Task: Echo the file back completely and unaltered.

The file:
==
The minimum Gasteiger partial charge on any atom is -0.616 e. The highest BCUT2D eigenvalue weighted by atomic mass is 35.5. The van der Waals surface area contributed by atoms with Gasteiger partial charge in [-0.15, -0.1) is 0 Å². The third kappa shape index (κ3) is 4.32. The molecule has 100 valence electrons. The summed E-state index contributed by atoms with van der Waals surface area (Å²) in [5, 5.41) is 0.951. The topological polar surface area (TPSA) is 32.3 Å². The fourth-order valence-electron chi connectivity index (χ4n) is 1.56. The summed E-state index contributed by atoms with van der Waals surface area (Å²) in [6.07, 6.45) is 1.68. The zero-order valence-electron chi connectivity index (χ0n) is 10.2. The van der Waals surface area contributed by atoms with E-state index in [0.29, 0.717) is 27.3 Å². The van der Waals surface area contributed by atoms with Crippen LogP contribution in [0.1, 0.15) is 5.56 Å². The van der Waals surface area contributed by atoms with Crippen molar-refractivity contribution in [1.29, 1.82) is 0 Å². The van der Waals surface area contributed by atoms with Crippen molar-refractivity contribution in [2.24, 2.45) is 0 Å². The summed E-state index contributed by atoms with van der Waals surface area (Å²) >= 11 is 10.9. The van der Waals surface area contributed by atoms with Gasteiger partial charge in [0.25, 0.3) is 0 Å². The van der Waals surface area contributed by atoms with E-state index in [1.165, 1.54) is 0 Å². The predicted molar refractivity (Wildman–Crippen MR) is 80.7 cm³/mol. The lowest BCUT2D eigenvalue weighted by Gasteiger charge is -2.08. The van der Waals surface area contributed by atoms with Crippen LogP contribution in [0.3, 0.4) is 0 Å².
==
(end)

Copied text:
The minimum Gasteiger partial charge on any atom is -0.616 e. The highest BCUT2D eigenvalue weighted by atomic mass is 35.5. The van der Waals surface area contributed by atoms with Gasteiger partial charge in [-0.15, -0.1) is 0 Å². The third kappa shape index (κ3) is 4.32. The molecule has 100 valence electrons. The summed E-state index contributed by atoms with van der Waals surface area (Å²) in [5, 5.41) is 0.951. The topological polar surface area (TPSA) is 32.3 Å². The fourth-order valence-electron chi connectivity index (χ4n) is 1.56. The summed E-state index contributed by atoms with van der Waals surface area (Å²) in [6.07, 6.45) is 1.68. The zero-order valence-electron chi connectivity index (χ0n) is 10.2. The van der Waals surface area contributed by atoms with E-state index in [0.29, 0.717) is 27.3 Å². The van der Waals surface area contributed by atoms with Crippen LogP contribution in [0.1, 0.15) is 5.56 Å². The van der Waals surface area contributed by atoms with Crippen molar-refractivity contribution in [1.29, 1.82) is 0 Å². The van der Waals surface area contributed by atoms with Crippen molar-refractivity contribution in [2.24, 2.45) is 0 Å². The summed E-state index contributed by atoms with van der Waals surface area (Å²) >= 11 is 10.9. The van der Waals surface area contributed by atoms with Gasteiger partial charge in [0.25, 0.3) is 0 Å². The van der Waals surface area contributed by atoms with E-state index in [1.165, 1.54) is 0 Å². The predicted molar refractivity (Wildman–Crippen MR) is 80.7 cm³/mol. The lowest BCUT2D eigenvalue weighted by Gasteiger charge is -2.08. The van der Waals surface area contributed by atoms with Crippen LogP contribution in [0.3, 0.4) is 0 Å².